A ring signature, also know as a Spontaneous Anonymous Group (SAG) or 1outofn signature, convinces a verifier that a message is signed by any member in a group of n independent signers without allowing the verifier to identify who the signer was.
AbeOhkuboSuzuki Ring Signatures
In their paper, "1outofn Signatures from a Variety of Keys"[1], Abe, Ohkubo and Suzuki (AOS) present a method to construct a 1outofn signature scheme that allows mixture use of different flavours of keys at the same time.
Linkable Spontaneous Anonymous Group (LSAG) Signature
Liu, et al.[2] add the property of linkability to ring signatures. Linkability means
that two signatures by the same signer can be identified as such, but the signer remains anonymous. It adds the feature of claimability, which allows a signer to claim responsibility by providing proof of having generated a given signature.
A LSAG signature scheme satisfies three properties:
 Anonymity: A signer cannot be distinguished from a pool of
t
commitments (public keys).
 Spontaneity: No group secret, group manager of secret sharing setup stage.
 Linkability: Two signatures by the same signer can be linked.
A LSAG Signature Scheme over elliptic curves
It consists of two parts: signature generation and signature verification. Let L = {y_{0}, ..., y_{t1}} be a list of t
public keys. Let H:{0, 1}* > Z_{n} where H
is a cryptographic hash function and n
is the order of the elliptic curve over a finite field F_{q}. For i ∈ {0, ..., t1},
each user i
has a distinct public key y_{i} and a private key x_{i}.
Signature Generation
Let k ∈ {0, ..., t1} be the position of the prover's public key in the list L
of public keys. Let x_{k} be its private key. The LSAG signature of a message m ∈ {0,1}* is generated by the following steps:

Compute h = [H(L)] * g, where g
is the generator of the elliptic curve, and
y = [x_{k}] * h. Both computations are the product of a scalar and a point in the curve.

Select u ∈ Z_{n} and compute the first challenge ch_{k+1} = H(L, y, m, [u] * g, [u] * h)

For i in {k+1, ..., t1, 0, ... k1}, choose s_{i} ∈ Z_{n} and compute the remaining challenges: ch_{i+1} = H(L, y, m, [s_{i}] * g + [ch_{i}] * y_{i}, [s_{i}] * h + [ch_{i}] * y)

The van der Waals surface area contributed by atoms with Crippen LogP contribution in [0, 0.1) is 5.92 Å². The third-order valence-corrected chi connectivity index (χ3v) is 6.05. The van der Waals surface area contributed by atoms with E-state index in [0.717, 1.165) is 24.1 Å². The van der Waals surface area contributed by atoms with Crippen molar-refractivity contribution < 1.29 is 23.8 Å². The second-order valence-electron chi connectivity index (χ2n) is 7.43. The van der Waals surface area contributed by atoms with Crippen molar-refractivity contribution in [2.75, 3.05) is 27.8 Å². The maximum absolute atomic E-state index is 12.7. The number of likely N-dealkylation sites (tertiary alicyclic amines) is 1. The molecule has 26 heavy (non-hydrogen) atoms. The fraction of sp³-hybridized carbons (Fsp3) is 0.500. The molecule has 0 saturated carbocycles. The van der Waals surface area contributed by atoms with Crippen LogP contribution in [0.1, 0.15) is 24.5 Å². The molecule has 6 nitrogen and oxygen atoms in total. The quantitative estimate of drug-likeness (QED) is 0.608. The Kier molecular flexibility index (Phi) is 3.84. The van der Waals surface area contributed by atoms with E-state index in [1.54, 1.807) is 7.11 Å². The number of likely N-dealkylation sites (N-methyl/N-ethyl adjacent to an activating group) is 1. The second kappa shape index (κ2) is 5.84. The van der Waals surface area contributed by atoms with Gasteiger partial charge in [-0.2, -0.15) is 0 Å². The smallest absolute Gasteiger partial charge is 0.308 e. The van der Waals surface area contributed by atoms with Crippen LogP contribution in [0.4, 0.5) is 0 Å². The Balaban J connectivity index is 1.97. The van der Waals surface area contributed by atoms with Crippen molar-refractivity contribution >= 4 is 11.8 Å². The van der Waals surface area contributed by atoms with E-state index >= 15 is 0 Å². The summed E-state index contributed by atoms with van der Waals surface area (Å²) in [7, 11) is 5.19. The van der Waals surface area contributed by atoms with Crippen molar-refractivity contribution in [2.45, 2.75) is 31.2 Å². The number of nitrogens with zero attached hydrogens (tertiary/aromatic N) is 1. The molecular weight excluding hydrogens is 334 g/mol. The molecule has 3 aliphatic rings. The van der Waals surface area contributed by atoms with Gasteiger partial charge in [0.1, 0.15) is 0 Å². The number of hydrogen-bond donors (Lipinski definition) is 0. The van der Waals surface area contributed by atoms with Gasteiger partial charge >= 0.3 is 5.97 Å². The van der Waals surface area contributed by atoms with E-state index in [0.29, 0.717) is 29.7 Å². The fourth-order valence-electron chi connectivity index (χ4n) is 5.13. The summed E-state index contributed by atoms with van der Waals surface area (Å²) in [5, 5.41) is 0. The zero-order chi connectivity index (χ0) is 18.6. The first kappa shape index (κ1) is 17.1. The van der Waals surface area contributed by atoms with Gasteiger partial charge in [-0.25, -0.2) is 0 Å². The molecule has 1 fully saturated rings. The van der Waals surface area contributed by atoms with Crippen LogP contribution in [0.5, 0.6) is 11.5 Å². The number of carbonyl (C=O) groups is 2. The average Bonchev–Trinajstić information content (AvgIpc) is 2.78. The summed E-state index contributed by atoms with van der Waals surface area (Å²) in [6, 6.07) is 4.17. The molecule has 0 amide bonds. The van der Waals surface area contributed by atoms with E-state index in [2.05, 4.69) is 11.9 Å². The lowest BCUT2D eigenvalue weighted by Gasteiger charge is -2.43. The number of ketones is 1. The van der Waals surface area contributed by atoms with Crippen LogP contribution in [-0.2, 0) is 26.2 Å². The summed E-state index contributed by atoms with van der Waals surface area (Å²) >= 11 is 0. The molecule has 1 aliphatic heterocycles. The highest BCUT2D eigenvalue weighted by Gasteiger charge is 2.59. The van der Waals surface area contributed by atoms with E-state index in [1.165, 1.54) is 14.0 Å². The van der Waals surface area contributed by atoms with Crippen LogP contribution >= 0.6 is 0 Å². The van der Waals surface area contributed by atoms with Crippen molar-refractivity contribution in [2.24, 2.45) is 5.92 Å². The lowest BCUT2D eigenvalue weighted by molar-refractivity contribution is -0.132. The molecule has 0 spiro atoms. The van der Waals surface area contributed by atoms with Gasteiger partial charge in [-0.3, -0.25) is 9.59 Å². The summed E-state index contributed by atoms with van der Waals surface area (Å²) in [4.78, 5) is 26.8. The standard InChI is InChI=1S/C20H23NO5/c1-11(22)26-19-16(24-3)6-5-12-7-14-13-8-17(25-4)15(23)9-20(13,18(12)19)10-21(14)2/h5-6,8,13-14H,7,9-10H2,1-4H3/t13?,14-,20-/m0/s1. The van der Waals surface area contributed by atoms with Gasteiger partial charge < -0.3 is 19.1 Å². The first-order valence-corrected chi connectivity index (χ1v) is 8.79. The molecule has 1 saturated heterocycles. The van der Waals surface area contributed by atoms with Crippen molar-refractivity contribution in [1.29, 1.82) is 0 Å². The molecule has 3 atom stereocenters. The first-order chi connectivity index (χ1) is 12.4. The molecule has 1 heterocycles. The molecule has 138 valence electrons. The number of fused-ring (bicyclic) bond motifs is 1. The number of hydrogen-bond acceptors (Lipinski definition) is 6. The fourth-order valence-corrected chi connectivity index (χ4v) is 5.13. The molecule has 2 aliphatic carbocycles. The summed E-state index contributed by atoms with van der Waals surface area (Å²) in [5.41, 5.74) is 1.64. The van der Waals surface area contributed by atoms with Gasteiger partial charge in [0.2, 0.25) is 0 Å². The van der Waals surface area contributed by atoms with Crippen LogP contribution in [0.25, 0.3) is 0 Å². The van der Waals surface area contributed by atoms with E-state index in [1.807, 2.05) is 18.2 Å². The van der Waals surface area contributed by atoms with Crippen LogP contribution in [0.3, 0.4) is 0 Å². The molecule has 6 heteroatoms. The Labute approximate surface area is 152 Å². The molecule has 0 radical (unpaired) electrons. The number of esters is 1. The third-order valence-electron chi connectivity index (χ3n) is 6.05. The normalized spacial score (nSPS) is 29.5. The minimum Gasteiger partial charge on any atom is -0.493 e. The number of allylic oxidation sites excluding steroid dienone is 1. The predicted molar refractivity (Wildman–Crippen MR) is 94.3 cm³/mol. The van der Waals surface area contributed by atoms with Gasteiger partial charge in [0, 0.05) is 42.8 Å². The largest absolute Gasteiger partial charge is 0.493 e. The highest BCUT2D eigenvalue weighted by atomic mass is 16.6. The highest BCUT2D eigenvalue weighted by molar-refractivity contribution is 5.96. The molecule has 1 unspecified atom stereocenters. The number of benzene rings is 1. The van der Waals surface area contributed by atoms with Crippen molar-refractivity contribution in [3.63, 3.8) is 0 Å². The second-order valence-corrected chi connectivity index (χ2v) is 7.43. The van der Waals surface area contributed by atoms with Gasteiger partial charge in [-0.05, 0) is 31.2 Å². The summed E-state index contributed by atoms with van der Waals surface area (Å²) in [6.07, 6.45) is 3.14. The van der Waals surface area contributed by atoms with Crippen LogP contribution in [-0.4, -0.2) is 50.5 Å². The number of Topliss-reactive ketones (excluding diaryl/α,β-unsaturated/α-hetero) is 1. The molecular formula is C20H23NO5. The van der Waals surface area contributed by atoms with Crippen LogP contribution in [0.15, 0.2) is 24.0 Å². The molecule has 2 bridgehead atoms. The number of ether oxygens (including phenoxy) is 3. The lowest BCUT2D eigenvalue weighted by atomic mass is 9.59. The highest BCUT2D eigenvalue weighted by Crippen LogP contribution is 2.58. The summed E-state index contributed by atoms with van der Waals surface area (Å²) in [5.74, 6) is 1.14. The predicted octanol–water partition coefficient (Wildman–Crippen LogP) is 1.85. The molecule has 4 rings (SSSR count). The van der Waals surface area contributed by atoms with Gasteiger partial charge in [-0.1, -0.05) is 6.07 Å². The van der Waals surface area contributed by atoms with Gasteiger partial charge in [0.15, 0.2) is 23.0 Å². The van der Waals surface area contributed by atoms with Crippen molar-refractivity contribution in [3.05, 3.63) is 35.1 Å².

With the last ch_{k} computed, calculate s_{k} = (u  x_{k} * ch_{k}) mod n
The signature is (ch_{0}, [s_{0}, ..., s_{t1}], y).
Signature Verification
Given a message m
, a signature of a message (ch_{0}, [s_{0}, ..., s_{t1}], y) and a list of public keys L
, an honest verifier checks a signature as follows:

For i in {0, ..., t1} compute ch_{i+1} = H(L, y, m, [s_{i}] * g + [ch_{i}] * y_{i}, [s_{i}] * h + [ch_{i}] * y), where h = [H(L)] * g.

Check whether c_{0} is equal to H(L, y, m, [s_{t1}] * g + [ch_{t1}] * y_{t1}, [s_{t1}] * h + [ch_{t1}] * y)
testSignature
:: ECC.Curve
> Int
> ByteString
> IO Bool
testSignature curve nParticipants msg = do
 Generate public and private keys
(pubKey, privKey) < ECC.generate curve
 Generate random foreign participants
extPubKeys < genNPubKeys curve nParticipants
 Position of the signer's key in the set of public keys
k < fromInteger <$> generateBetween 0 (toInteger $ length extPubKeys  1)
 List of public keys
let pubKeys = insert k pubKey extPubKeys
 Sign message with list of public keys and signer's key pair
signature < sign pubKeys (pubKey, privKey) msg
 Verify signature
pure $ verify pubKeys signature msg
References:
 M. Abe, M. Ohkubo, K. Suzuki. "1outofn Signatures from a Variety of Keys", 2002
 K. Liu, K. Wei, S. Wong. "Linkable Spontaneous Anonymous Group
Signature for Ad Hoc Groups", 2004
Notation:
[b] * P
: multiplication of a point P and a scalar b over an elliptic curve defined over a finite field modulo a prime number
License
Copyright Adjoint Inc. (c) 2018
All rights reserved.